If you listen to Donald Trump, you'd think the man-who-would-be-president has never failed at anything.
The business titan with the peculiar hair has enormous self confidence, but in reality, while Trump has made lots of money and been very successful, he has also had his share of missteps.
There are a few cases where the former host of The Apprentice did not do such a great job and perhaps deserved to hear his own signature line: "You're fired." And, of course, like he does with his successes, Trump's failures are liberally splashed with his own name. This is a man who, in success and the occasional failure, never keeps anyone guessing as to who's calling the shots behind the scenes.
All of these failures proudly bore the Trump name, and most used more than just a little of his signature gold color.
Donald Trump has never personally declared bankruptcy. The same cannot be said of the casinos that carry his name. Various parts of these enterprises -- which Trump no longer has any day-to-day involvement with -- have declared bankruptcy multiple times.
The various filings were catalogued in a recent Vanity Fair article, which explained them as follows:
- 1991, Trump's Taj Mahal in Atlantic City: This was the rare case where Trump himself was on the hook for as much as $900 million. To get out of trouble, the company filed for Chapter 11 bankruptcy, which allowed him to reorganize the debt while the casino remained open. The debacle cost the now-billionaire half his stake in the casino.
1992, Trump Plaza Hotel in Atlantic City: This time Trump was not personally on the hook, but he had to give up his 49% stake in the hotel as part of its bankruptcy deal. He did stay CEO, but that was in name only as he relinquished his salary and day-to-day operational role.
2004, Trump Hotels and Casinos Resorts: With his company nearly $2 billion in debt, Trump again used Chapter 11 to reorganize. This time he reduced his stake to around 25% and again gave up control.
2009, Trump Entertainment Resorts: In his most-recent filing, the latest iteration of the Trump casino business filed for Chapter 11, leading to him resigning from the board and reducing his stake even further.
Stop saying I went bankrupt. I never went bankrupt but like many great business people have used the laws to corporate advantage—smart!— Donald J. Trump (@realDonaldTrump) June 19, 2015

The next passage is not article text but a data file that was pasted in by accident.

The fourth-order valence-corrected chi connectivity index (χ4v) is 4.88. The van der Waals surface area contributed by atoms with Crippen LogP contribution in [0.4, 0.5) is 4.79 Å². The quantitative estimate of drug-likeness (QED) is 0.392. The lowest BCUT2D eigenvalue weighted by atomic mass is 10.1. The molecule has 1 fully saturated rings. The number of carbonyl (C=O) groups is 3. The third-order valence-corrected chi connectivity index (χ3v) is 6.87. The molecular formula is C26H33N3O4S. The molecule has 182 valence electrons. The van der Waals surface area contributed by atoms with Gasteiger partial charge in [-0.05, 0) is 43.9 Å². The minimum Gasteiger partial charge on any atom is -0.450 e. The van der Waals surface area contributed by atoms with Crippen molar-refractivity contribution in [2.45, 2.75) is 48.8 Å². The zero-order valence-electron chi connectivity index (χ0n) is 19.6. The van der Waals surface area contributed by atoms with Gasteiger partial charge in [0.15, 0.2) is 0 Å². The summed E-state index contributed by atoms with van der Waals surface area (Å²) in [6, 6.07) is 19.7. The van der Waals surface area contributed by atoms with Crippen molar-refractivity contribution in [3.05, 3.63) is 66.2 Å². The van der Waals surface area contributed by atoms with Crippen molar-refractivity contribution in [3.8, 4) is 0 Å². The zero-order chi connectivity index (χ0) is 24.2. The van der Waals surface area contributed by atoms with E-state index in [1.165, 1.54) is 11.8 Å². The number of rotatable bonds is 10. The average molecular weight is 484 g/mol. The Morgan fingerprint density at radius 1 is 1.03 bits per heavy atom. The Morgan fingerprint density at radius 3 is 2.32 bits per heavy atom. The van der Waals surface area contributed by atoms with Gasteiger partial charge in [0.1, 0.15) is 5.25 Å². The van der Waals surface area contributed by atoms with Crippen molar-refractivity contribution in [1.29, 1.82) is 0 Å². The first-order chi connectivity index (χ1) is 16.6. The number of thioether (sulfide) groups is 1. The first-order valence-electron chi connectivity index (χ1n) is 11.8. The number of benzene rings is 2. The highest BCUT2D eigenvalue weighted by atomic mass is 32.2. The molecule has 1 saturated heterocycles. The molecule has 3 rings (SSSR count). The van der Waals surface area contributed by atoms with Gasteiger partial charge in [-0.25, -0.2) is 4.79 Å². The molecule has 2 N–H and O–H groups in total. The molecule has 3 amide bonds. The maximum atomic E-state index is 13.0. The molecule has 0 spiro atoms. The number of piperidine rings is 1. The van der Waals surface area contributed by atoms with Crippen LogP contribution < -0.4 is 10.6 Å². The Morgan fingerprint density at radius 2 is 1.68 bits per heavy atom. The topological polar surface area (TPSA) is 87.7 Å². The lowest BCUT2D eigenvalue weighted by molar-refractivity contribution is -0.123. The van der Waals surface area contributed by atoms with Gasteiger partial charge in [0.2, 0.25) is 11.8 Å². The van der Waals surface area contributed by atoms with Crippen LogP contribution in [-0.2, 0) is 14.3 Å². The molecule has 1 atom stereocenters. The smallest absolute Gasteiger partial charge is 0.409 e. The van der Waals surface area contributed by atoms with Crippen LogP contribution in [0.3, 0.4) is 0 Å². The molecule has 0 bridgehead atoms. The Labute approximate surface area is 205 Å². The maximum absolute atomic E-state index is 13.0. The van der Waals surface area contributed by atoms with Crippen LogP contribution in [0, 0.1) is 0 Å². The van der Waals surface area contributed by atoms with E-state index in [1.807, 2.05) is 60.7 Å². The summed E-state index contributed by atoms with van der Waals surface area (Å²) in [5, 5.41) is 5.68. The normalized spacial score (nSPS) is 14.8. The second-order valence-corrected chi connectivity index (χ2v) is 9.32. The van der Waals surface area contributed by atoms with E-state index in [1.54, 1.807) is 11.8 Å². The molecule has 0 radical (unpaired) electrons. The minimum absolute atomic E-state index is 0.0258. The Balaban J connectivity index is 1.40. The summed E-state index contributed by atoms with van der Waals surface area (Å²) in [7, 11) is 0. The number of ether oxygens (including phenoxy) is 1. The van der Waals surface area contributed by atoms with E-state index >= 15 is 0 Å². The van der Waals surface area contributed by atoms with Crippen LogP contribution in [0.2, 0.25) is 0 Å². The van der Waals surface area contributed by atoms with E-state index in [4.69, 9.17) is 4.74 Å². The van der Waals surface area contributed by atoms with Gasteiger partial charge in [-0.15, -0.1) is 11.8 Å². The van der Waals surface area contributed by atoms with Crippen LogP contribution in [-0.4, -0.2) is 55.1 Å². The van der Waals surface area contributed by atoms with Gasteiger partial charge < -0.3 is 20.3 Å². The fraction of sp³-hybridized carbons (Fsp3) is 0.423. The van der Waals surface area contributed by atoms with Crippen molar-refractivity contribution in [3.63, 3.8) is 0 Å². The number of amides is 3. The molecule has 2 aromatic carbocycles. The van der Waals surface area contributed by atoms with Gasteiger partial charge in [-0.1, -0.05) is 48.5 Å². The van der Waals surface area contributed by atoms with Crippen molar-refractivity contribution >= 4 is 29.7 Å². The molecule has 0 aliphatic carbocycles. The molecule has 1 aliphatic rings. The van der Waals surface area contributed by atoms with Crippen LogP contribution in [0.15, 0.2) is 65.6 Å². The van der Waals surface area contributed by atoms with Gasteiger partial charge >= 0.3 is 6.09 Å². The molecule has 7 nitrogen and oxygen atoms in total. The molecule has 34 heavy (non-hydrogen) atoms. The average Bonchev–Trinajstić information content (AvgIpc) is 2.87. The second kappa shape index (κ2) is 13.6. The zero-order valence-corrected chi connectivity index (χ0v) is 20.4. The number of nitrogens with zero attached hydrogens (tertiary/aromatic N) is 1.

While it wasn't actually an accredited, degree-granting university, that did not stop Trump University from selling various "educational" programs to students during its 2005-2010 run. The school taught everything from real estate classes to what were essentially self-help seminars using Trump's own philosophy, CNN reported.
"At Trump University, we teach success," Trump said in a 2005 infomercial when the program was launched. "That's what it's all about. Success. It's going to happen to you."
That sounds nice, but the school was dogged by rumors of fraud, and the mogul now faces three separate lawsuits -- two class action suits filed in California, and one filed by New York's attorney general -- claiming fraud and general deception.
"We started looking at Trump University and discovered that it was a classic bait-and-switch scheme. It was a scam, starting with the fact that it was not a university," New York Attorney General Eric Schneiderman told CNN's New Day after filing suit in 2013.
If you lived in New York in 1998, you might remember the billionaire's attempt to get into the airline industry -- Trump Shuttle. The entrepreneur purchased the assets of Eastern Airline's Shuttle service for $365 million, TIME reported.
For his money, Trump got 17 airplanes (which he slapped his name on and upgraded with gold-colored accessories) and landing rights in Boston, New York City, and Washington, D.C.
"His gamble was a bust," according to the news magazine. "A lack of increased interest from customers (who favored the airline for its convenience, not its fancy new look) combined with high pre-Gulf War fuel prices meant the shuttle never turned a profit."
High debt forced Trump to default on his loans, and creditors ended up seizing the assets of the airline, which stopped operations in 1992.
Tour de Trump
Originally conceived as a bike race from Manhattan to Atlantic City, New Jersey, Tour de Trump was an attempt to mimic the success of Europe's Tour de France in the United States. The initial race in 1998 was actually somewhat of a success, being televised on NBC and attracting Greg LeMond, who at the time was the only American to ever win the Tour de France.
When the concept was pitched to him, even Trump knew to be at least a little incredulous about the name.
''When it was initially stated, I practically fell out of my seat,'' Trump told The New York Times in 1989. ''I said, 'Are you kidding? I will get killed in the media if I use that name. You absolutely have to be kidding.'''
Of course, when it comes to using his name on a product, Trump doesn't require much arm twisting. The race was indeed named after him and had a somewhat successful first year. Tour de Trump even returned in 1990, but the second run did not garner the same interest as the first, and the billionaire quietly left the racing world. Tour de Trump remerged in 1991 as the Tour Du Pont, which limped along as a professional bike racing event until 1996.